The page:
The woman inspiring New Zealand's para-athletes

Raylene Bates (51) has helped to transform the fortunes of Kiwi para-athletics.

As a young child, I suffered regular bouts of bronchial pneumonia and, to help overcome the problem, my doctor recommended I try athletics. On his advice, I went to my local club and I surprised myself by quickly impressing in a local competition – setting an Otago seven shot put record at age seven.
Athletics never cured my bronchial pneumonia – that mysteriously disappeared after I gave birth to the first of my two sons – but the sport has been a constant in my life ever since. I later went on to win regional competitions and a national senior title in the hammer.
My coaching story started by accident. I got a call from the mother of a young athlete who wanted me to help her son in the shot put and discus. Up until that point, I had never thought about coaching.
I think, perhaps, my willingness to coach emerged from my upbringing because my family always liked to help people. As teenagers, my brother and I always had people staying at our home in Mosgiel. My parents would always cook double the amount of food because we never knew how many people would turn up at our house after rugby on a Saturday.
The medal winners who did New Zealand proud in Rio.
Just like my coaching career, my introduction to para-athletics also began by accident.
During the late ‘90s, a leg amputee in Mosgiel used sport to aid his rehab and I helped coach him in shot put and discus. It was a steep learning curve for me, but I enjoyed the challenge.
Then, back in 2006, a coach in Invercargill asked me if I would work with Jess Hamill – an athlete with cerebral palsy – who later won a Commonwealth Games silver medal and shot put bronze at the 2016 Rio Paralympics.
Because of the success of my relationship with Jess and the work I was doing with the New Zealand Academy of Sport, they asked me to offer some direction with their para-programme. This is where my interest and passion began in terms of the talent identification programme and putting a proper structure in place for the athletes.
From 2011, I started working more closely with Athletics New Zealand to implement a para-programme although, unfortunately, the following year the budget was entirely cut after New Zealand failed to win an athletics medal at the London Paralympics Games.
Yet I was determined not to give in.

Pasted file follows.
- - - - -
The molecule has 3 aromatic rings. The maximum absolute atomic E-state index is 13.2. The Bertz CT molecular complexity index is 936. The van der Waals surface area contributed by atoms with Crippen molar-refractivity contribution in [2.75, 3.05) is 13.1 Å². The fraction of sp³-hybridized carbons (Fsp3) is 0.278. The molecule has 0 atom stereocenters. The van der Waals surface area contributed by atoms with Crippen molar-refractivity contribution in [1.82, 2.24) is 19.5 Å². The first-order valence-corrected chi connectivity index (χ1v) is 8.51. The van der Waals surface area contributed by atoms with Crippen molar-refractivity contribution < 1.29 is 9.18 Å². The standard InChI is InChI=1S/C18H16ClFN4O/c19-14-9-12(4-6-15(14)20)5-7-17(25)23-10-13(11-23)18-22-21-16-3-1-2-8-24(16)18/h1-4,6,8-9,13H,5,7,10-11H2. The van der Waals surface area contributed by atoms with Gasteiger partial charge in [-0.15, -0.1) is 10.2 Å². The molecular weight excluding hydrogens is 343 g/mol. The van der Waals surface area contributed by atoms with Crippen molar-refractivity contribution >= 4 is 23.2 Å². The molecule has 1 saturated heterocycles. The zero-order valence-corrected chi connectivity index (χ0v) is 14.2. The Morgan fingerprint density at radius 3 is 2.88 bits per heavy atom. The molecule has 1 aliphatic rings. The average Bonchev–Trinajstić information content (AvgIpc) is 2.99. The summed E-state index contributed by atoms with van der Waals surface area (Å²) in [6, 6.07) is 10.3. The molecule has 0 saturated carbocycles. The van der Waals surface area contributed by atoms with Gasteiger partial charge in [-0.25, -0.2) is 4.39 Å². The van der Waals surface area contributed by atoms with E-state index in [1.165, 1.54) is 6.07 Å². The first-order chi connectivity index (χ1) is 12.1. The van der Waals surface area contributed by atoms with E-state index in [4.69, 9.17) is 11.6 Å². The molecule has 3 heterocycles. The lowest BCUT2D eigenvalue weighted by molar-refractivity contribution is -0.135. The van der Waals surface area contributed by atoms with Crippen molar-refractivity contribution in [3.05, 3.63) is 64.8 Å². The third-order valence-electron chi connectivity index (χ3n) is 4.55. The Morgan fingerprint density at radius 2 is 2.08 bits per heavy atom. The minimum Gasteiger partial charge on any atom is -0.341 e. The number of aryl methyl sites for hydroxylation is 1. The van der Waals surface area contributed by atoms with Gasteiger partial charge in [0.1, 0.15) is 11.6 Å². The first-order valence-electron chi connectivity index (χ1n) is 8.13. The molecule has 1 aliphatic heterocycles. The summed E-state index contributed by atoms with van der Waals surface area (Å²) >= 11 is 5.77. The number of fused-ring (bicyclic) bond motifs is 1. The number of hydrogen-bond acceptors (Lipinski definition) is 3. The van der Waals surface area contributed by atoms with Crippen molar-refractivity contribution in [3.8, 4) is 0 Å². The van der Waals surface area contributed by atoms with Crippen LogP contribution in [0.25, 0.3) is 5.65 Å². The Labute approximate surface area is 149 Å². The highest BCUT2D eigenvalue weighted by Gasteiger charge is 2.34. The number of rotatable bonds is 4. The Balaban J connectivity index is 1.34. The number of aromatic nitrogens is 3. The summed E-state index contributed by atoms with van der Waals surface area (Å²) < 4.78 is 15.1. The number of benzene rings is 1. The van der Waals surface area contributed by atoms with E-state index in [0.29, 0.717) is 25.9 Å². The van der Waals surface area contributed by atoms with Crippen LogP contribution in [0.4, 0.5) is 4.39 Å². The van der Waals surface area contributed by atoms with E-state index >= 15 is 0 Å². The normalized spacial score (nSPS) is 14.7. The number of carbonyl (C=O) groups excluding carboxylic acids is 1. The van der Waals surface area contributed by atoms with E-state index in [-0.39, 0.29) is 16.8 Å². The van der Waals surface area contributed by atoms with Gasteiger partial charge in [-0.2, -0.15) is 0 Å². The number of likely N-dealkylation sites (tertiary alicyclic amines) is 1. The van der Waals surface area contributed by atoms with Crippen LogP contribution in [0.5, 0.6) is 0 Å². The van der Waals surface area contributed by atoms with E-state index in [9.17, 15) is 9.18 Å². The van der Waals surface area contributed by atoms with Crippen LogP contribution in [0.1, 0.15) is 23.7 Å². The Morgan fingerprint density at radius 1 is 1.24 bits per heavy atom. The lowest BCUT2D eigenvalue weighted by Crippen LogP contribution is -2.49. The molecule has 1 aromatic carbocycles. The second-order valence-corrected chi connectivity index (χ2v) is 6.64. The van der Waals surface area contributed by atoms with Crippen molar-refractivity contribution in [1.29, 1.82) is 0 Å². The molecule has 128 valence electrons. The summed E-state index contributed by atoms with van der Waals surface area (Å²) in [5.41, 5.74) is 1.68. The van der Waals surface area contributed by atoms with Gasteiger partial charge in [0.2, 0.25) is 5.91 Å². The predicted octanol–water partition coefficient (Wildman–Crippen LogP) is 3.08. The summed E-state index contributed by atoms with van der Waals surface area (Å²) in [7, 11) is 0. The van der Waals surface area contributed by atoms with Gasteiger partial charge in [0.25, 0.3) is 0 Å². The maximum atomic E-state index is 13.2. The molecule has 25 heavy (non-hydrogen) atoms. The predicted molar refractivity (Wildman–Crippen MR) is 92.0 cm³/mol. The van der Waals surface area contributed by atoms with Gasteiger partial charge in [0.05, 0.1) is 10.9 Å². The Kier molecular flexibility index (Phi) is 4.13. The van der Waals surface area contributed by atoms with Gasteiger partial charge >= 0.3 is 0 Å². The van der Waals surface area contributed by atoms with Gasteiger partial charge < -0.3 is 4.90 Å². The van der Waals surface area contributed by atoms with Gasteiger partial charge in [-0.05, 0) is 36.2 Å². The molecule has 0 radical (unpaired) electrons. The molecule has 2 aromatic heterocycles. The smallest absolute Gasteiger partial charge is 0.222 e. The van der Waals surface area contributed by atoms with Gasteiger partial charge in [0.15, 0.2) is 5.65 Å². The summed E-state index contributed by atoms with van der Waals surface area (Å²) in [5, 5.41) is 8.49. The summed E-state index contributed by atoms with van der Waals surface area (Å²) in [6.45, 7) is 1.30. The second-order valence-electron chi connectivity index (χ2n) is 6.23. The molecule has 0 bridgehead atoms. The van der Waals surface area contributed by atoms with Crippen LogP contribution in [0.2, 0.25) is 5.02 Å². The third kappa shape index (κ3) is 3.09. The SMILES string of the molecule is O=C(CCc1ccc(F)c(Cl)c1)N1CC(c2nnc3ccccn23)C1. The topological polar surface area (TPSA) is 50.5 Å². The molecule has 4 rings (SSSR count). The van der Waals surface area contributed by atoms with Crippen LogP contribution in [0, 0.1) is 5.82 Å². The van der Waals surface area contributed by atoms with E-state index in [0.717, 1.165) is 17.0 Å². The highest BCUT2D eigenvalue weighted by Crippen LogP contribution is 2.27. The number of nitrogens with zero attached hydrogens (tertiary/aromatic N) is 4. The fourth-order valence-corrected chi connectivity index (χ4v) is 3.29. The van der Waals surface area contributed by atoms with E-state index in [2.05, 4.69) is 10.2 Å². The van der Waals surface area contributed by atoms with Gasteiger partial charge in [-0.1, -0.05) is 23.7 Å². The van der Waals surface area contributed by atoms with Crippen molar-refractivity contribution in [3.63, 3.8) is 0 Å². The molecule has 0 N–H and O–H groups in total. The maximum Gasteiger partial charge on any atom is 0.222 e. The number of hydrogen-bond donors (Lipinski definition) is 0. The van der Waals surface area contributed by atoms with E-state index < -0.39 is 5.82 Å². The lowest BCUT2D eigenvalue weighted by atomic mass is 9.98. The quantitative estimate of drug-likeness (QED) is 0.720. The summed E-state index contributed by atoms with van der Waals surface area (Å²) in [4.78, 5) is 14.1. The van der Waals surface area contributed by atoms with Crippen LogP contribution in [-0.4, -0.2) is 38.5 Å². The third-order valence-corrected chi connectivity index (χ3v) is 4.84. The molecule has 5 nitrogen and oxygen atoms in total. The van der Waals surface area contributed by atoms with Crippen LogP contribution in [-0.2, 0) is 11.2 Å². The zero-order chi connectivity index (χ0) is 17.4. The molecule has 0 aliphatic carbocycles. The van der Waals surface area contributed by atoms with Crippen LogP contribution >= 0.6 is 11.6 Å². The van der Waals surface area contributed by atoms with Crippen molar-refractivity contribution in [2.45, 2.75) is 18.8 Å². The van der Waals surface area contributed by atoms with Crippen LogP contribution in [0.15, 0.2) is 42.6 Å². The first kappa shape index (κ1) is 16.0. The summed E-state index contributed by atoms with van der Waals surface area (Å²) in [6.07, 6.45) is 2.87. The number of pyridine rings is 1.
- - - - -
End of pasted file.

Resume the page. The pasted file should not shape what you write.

Olympic bronze medallist Jess Hamill.
I’d seen how hard Jess worked and the obstacles she overcame. I knew these athletes worked incredibly hard and that we too should be working harder to ensure they have an equal opportunity to compete and perform.
I had faith in the talent I’d helped put in place with the help of Hadleigh Pierson [the former Talent ID manager at Paralympics NZ] and we were close to a breakthrough.
For the next 14 months, I worked as a volunteer on the programme. I was determined to do whatever we could to make the system a success. I was not only coaching, but identifying the talent and developing the athletes.
In the events I was not suited to coach, I would find the best coaches for the athletes. I worked closely with the secondary schools and also on classification [the means by which para-athletes are categorised]with Paralympics NZ.
It was a huge challenge, particularly financially. We organised fundraising events, and worked hard to identify grants to allow people to fund athletes to attend major events and locate the specialist equipment they needed.
With silver medallist Holly Robinson (middle) and two-time javelin national champion Tori Peeters.
We received a little funding in 2014 and 2015, which was when I started my full-time role as Athletics NZ High Performance Para-Athlete Manager/Head Coach.
However, as a result of the success of the team at the 2015 IPC World Athletics Champs, in 2016 we received a sizeable increase in the countdown to Rio.
In many ways, coaching a para-athlete is exactly the same as coaching an able-bodied athlete. Yet it is necessary to adapt your approach for para-athletes to allow them to achieve their best performance. You often have to think outside the square. It pushes you out of your comfort zone and this has made me a better coach.
The nucleus of an exciting squad started to come together at the 2015 New Zealand Track & Field Championships. I was confident and optimistic we could perform well at the Rio Paralympics.
The whole experience in Rio was very emotional – from Anna Grimaldi winning long jump gold on the first night to leg amputee sprinter Liam Malone’s amazing accomplishments – it was a real rollercoaster.
I cried with joy at some point each day and to come away with nine gold medals is more than I could ever have asked.”
A coach for more than two decades, sport has been a constant in her life since she was seven.
Quick fire:
My favourite memory is... Leading the New Zealand athletics team, which brought home two medals at the Beijing Olympics and seeing the young para-athletes achieve their goals and dreams at the IPC World Champs in 2015 and Rio Paralympics in 2016.
My favourite place to visit is... Central Otago for time out, but I also enjoy training and competing in Australia.
My favourite athlete is... Sir Mark Todd. How many athletes can say they have competed with distinction at eight Olympics and won six Olympic medals?
As told to Steve Landells

read more from